Some National Forest roads closed longer for wildlife

House Creek, Lone Dome routes now scheduled to reopen May 1

House Creek road remains closed on April 1 as the Forest Service decided to keep the area closed an extra month. Enlargephoto

Sam Green/Cortez Journal

House Creek road remains closed on April 1 as the Forest Service decided to keep the area closed an extra month.

Wildlife in the local San Juan National Forest will enjoy an extra month of peace and quiet beginning this year.

Several roads that pass through deer and elk habitat will be closed to motorized travel through May 1 instead of April 1.

The change is a result of the Boggy-Glade Travel Management Plan finalized last year.

“This is the first year the extended closure is being implemented, so we have had some calls about it,” said Derek Padilla, Dolores district ranger for the San Juan National Forest.

Roads with the extended wildlife closures include Forest Road 528 (House Creek), Forest Road 529 and spurs, Forest Road 504 (Lone Dome) and Forest Road 240 (Ryman Creek Road).

The paved House Creek Road and nearby Forest Road 529 are the most frequently used routes affected by the extended closure. They are located eight to nine miles north of Dolores off of the Norwood Road. The roads offer access to McPhee Reservoir and forest service lands.

The longer closure means car camping and launching a boat from House Creek ramp will be delayed a month.

All the roads will remain open to nonmotorized uses during the extended closure, including for hiking, cycling, horseback riding, and when there is snowpack, snowshoeing and skiing.

The campground at the House Creek Recreation Area does not open to the public until mid May, at which time the road will be open for motorized use.

Boaters and anglers missing out on early season excursions from the House Creek boat ramp can access the reservoir from the recently opened McPhee Boat Ramp, four miles west of Dolores off of Highway 184.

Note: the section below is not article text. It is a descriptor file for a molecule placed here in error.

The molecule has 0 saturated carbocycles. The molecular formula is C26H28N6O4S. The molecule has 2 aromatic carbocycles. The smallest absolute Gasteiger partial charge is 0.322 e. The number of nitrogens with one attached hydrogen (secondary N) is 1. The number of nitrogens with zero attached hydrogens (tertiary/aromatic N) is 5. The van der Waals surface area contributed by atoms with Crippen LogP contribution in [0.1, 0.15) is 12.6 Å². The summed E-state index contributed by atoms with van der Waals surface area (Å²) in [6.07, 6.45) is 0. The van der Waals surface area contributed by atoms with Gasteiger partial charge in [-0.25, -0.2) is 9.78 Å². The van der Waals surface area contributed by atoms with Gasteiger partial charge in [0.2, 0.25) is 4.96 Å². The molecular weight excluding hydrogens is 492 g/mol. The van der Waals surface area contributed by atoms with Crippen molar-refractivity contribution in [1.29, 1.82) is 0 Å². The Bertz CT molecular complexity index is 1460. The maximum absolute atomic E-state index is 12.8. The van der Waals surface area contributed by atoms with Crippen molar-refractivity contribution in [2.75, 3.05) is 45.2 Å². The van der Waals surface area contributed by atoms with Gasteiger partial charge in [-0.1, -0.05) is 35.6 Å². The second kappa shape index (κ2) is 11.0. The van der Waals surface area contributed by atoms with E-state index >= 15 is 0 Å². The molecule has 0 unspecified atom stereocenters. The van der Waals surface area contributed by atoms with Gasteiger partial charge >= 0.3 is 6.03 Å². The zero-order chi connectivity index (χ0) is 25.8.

Colorado Parks and Wildlife recommended the extended closure because it is a sensitive time for deer and elk, Padilla said.

“They have exhausted their winter reserves, and the females are dropping calves,” he said. “The extended closure provides opportunity for them to recuperate from the winter and not be stressed by folks driving through the area.”

Anglers on the Lower Dolores River will notice the extended wildlife closure on Lone Dome Road (FR 504) from the Ferris Campground to McPhee Dam. The closure begins four miles upstream from the Bradfield Bridge.

Also a six-mile portion of the Ryman Creek Road (FS 240) from north of a private property boundary to just before Disappointment Creek will also be gated and closed until May 1 to accommodate wildlife.

Recreation planner Chris Bouton explained the closure gates will be positioned north of private land to allow continued access to a subdivision in that area.

The extension benefits wildlife, giving them time to recover from the winter, and for hunters as well, helping to boost deer and elk populations during the Fall season.

“Deer and elk continue to lose winter range habitat, and the lower elevation areas targeted for the extended closures are a critical factor for them to thrive the rest of the year,” said Joe Lewandowski, public information officer for Colorado Parks and Wildlife.

Deer and elk can lose 20 to 40 percent of their body weight over the winter, and the end of winter is when a lot of mortality occurs, Lewandowski said. During normal snowpack, winter range offers warmer temperatures for deer and elk, and more forage is exposed.

The roads wildlife closures are typically snowed in this time of year and are impassable. But a mild winter at lower elevations has dried them out, attracting more users earlier than normal.

“We see it as warm now, but wildlife still endure freezing overnight temperatures. Closing off winter range gives them a break and a better chance to survive,” Lewandowski said.